The Russian Orthodox Church has always treated venerably the Eastern Patriarchates, for centuries she has shown them support and today she tirelessly struggles for these Patriarchates to be preserved on their historical territory in conditions of ever-growing persecution of Christians in the Middle East.

As regards the Patriarchal exarchate in Africa, then the sole reason and circumstances for its creation have been laid out in the statement of the Holy Synod of the Russian Orthodox Church of 28th January 2022. In particular, it was emphasized that the creation of this exarchate “is not an expression of claims to the canonical territory of the ancient Church of Alexandria, but pursues the sole aim of providing canonical protection to those Orthodox clerics in Africa who do not wish to participate in the lawless legitimization of the schism in Ukraine.”

Metropolitan Gregory offers a false interpretation of the reason why the Russian Orthodox Church separated from the Patriarchate of Constantinople in the fifteenth century, calling this separation a “schism”. It is worth noting that the metropolitan of Peristeri does not consider the separation of the Western and Eastern Churches in 1054 a schism, emphasizing that it was merely a “rupture of communion between the two Patriarchates because of certain disagreements.” We would like to remind him that the Russian Church was forcibly separated from the Church of Constantinople as a result of the Church of Constantinople entering into a Unia with Rome in 1439, after which metropolitan Isidore, who had been sent by Constantinople to occupy the see of Moscow, commemorated the pope at services in Moscow and made public his intention to reunite with the Roman Catholic Church.

After abandoning the Unia with Rome and having repeatedly fallen away from Orthodoxy earlier, the Church of Constantinople never called the independence of the Russian Church a schism. Thus, for example, in 1561His Holiness the Patriarch of Constantinople Joasaph II and thirty-six bishops of the Church of Constantinople collectively confirmed the coronation by the metropolitan of Moscow Macarius of tsar Ivan the Terrible without the slightest objection to its canonicity or the authority of metropolitan Macarius. Moreover, the Patriarch sent to metropolitan Macarius a brotherly Epistle of Admonition in the Divine Writings, expressing his concern at the spread of Lutheranism “in your lands in Little Russia” and calling upon him to hold steadfastly to Orthodoxy; this appeal would have been highly inappropriate had it been made to a schismatic.

Scandalously, the metropolitan of Peristeri compares the granting of Patriarchal status to the Russian Church in 1593 to the granting of autocephaly to the Ukrainian schismatics in 2018, claiming that both events are almost identical. This comparison is wrong. In the first instance, we are dealing with a conciliar decision as the attempts by the Patriarch of Constantinople Jeremiah II to act unilaterally upon this issue were not met with the approval of the other Eastern Patriarchs. At the insistence of Saint Meletius I Pegas, the Patriarch of Alexandria, the status of Patriarchate was affirmed in the Russian Church as a conciliar act at the Holy and Great Council of 1593 in Constantinople and was signed by all of the Eastern Patriarchs. The text does not contain a single mention of the institution of the autocephaly of the Russian Church, which at that moment had already been recognized de facto by the fullness of the Orthodox Church.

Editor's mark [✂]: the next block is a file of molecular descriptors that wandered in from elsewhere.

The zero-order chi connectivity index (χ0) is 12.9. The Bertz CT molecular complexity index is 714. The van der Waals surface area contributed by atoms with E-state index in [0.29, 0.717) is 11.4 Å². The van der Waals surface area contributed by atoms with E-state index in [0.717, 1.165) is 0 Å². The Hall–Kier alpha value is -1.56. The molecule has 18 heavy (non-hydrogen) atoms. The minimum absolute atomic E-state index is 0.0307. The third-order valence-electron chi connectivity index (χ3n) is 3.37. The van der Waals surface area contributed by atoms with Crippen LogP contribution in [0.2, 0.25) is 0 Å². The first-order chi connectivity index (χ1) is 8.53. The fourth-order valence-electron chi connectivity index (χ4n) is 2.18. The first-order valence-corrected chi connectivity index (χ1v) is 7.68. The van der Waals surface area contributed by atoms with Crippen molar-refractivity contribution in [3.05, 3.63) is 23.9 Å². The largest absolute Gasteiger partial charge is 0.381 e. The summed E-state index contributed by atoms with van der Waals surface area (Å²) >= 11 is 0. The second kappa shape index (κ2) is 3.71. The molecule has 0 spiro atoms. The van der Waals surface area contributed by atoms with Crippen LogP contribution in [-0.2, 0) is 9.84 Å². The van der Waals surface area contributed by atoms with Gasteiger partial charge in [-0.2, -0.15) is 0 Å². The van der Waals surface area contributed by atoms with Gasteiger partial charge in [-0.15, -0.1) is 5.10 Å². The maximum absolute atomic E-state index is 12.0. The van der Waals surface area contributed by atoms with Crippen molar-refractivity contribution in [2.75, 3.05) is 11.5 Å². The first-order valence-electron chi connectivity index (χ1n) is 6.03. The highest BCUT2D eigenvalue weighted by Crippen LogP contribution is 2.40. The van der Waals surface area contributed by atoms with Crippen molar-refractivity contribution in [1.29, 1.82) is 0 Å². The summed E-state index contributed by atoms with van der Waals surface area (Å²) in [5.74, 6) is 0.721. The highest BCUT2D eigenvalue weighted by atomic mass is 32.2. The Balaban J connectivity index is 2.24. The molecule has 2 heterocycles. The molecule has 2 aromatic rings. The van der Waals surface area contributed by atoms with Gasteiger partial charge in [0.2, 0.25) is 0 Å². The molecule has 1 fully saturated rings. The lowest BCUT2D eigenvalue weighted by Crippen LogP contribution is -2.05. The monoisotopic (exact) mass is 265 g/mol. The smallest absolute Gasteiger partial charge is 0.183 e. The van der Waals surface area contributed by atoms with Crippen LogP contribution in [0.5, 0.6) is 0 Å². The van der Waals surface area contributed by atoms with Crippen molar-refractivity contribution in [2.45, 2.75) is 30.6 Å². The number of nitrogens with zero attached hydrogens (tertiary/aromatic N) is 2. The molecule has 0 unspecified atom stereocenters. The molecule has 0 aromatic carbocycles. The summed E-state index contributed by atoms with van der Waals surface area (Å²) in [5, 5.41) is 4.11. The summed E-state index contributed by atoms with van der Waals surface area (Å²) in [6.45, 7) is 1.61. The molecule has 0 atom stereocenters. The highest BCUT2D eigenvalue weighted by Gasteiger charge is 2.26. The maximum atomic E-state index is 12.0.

By contrast, in the instance of the recognition of the Ukrainian schism in 2018, we are dealing with a unilateral legalization by the Church of Constantinople of the canonical status of persons who do not have canonical consecration or even apostolic continuity.

Metropolitan Gregory insists upon the supposed special privileges of the Churches mentioned in the acts of the Ecumenical Councils with relation to the Local Churches which were founded later. He also invents a fantastic division of the Patriarchates into certain “urban patriarchates” and “provincial patriarchates”, which has no foundation in the canon law of the Orthodox Church. His Eminence the metropolitan states literally the following: “The title of ‘Patriarch of Moscow’ does not exist.” Let us then remind him of what the act of the Holy and Great Council of 1593 actually states: “The Patriarch of Moscow and All Russia and the Northern Lands shall occupy a place after the All-Holy Patriarch of Jerusalem in both the sacred diptychs and in Church gatherings … And he shall be venerated as the head of the realm of Moscow and All Russia and the Northern Lands … He shall also be called a brother of the Orthodox Patriarchs by virtue of his title, in rank and dignity co-equal, and his title is to be written and signed according to the custom of the Orthodox Patriarchs: ‘The Patriarch of Moscow and All Russia and the Northern Lands’”.

The text of this conciliar act especially emphasizes the equal status of the Patriarch of Moscow in relation to the other Primates of the ancient Churches. As the text makes clear, the Council also accords the Patriarch of Moscow fifth place in the diptychs after the Patriarch of Jerusalem. Metropolitan’s Gregory’s assertion that the fifth place of the Russian Church in the diptychs is an “error which needs to be rectified” and his proposal that the Church of Cyprus should occupy fifth place directly contradicts ecclesiastical custom and the universally recognized decision of the Orthodox Church, and can only be explained as an acute need to find political allies.